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Masters of the Ordinary

How four companies made the Inc. 500 by putting extraordinary thinking into building an ordinary business.
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Discovering a new market niche is one way to achieve fast growth. Another is to put extraordinary thinking into building an ordinary business

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Can somebody please explain how the butcher, the baker, and the candlestick maker end up on the Inc. 500 list of the fastest-growing private companies in America? OK, so there's no butcher, but there is a baker (Saint Louis Bread, #18) and a candle maker (Our Secret, #103), not to mention a plumber, an exterminator, and a guy who sells parts for your Volkswagen Microbus. Quotidian stuff, you might think. Where are the software and health-care and high-tech enterprises more readily associated with rapid growth? They're there, all right, in spades. But so are their less glamorous brethren -- the kind of businesses no one would normally peg for growth stars. Come on, an antiques gallery? A housepainter? When was the last time you heard someone say, "I should have invested the kids' college fund in a hot plumbing business?"

Yet, here they are: the masters of the ordinary. The little businesses that could. And while the industries in which they compete might appear sleepy to the point of comatose, that's just the way the CEOs running those businesses like it. As Bear Barnes of Flying Colors Painting (#419), in Norwalk, Conn., puts it, "I don't want to compete against high-powered pros with lots of cash and know-how. I want to compete against some guy with a ladder who doesn't know a thing about business."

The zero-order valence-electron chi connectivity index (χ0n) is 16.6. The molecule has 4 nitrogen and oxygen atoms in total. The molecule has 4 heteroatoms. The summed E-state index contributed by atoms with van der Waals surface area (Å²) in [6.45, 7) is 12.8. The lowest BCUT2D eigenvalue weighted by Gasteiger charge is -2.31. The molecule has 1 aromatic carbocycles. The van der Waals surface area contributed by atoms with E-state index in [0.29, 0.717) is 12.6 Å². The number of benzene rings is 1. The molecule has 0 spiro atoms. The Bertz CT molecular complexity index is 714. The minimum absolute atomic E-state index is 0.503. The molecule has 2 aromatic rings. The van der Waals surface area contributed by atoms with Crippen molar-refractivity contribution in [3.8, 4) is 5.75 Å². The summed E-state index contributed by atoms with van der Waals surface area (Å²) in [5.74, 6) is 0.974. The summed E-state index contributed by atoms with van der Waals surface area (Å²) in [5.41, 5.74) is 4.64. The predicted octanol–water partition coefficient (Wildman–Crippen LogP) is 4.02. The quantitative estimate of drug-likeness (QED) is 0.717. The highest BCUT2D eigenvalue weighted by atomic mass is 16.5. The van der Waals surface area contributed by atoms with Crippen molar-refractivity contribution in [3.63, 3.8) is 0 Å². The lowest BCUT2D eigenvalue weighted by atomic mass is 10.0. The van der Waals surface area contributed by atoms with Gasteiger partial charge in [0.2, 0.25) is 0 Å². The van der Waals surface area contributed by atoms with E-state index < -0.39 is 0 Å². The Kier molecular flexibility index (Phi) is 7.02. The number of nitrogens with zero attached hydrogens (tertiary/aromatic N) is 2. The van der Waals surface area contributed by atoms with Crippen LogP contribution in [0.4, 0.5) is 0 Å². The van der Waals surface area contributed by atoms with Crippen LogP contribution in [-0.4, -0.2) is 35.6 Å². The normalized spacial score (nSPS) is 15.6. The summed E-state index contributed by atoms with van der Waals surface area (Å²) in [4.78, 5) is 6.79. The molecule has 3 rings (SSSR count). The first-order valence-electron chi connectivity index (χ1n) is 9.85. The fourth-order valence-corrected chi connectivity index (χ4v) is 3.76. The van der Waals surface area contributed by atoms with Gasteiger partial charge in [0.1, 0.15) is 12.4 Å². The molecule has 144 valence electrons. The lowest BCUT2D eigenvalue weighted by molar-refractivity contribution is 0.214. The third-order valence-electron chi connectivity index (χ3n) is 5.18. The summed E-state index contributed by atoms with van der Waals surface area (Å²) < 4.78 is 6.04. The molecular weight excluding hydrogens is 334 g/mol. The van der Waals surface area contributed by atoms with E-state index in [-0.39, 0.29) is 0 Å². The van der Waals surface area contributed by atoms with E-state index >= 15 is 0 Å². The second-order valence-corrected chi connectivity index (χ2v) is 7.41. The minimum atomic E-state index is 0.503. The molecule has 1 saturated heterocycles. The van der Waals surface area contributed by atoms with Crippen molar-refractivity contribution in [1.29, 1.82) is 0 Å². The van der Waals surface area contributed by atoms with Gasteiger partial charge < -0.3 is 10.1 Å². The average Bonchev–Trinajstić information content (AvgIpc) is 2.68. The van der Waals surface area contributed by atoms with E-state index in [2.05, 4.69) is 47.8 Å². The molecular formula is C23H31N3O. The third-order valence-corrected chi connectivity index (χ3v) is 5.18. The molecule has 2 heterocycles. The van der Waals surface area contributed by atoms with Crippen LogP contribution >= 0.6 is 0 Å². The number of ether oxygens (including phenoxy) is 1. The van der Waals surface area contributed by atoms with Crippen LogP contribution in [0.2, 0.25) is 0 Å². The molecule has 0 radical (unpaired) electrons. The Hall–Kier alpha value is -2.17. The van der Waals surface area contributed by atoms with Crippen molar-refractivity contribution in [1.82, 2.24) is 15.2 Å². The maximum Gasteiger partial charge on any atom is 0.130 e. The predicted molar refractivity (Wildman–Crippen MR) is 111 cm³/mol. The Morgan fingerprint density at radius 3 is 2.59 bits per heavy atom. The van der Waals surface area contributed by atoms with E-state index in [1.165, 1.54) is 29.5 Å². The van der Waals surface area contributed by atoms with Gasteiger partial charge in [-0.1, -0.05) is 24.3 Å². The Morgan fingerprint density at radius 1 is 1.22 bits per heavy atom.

It's the competitive advantage of operating in a dog of an industry. And an edge, any edge, is essential for these unlikely growth companies. House painting, as a point of information, is not an exploding industry. One would hardly look to antiques or auto parts, either, for the prosperity of future generations. The growth train simply does not make scheduled stops at these stations. Without a surging market to propel them, then, these businesses are forced to thrive at their competitors' expense: the only way to get bigger is to eat somebody's lunch.

For Barnes and others like him, the beauty of doing business in a lousy business is that it's so easy to best the competition. "If you call five painters, you'll get four calls back, three will come to the house, and two will deliver bids," says Barnes, who figures follow-up alone gives him a 50-50 shot at every job he quotes. "In this industry, 95% of success is just showing up." A simplification, to be sure. More than a little of the $1.4 million Barnes reported in revenues last year might be credited to the two-year guarantees he offers customers. Or to the profit sharing and training he provides managers. Or to the detailed database he maintains to target his market, track bids, and record every shade of paint used on every house Flying Colors paints.

"It's just a matter of applying some basic business techniques in an industry where the competition doesn't," says Barnes. But hearing Larry Harmon of DeMar Plumbing, Heating & Air-conditioning (#465), in Clovis, Calif., tell it, it's also a matter of mind-set.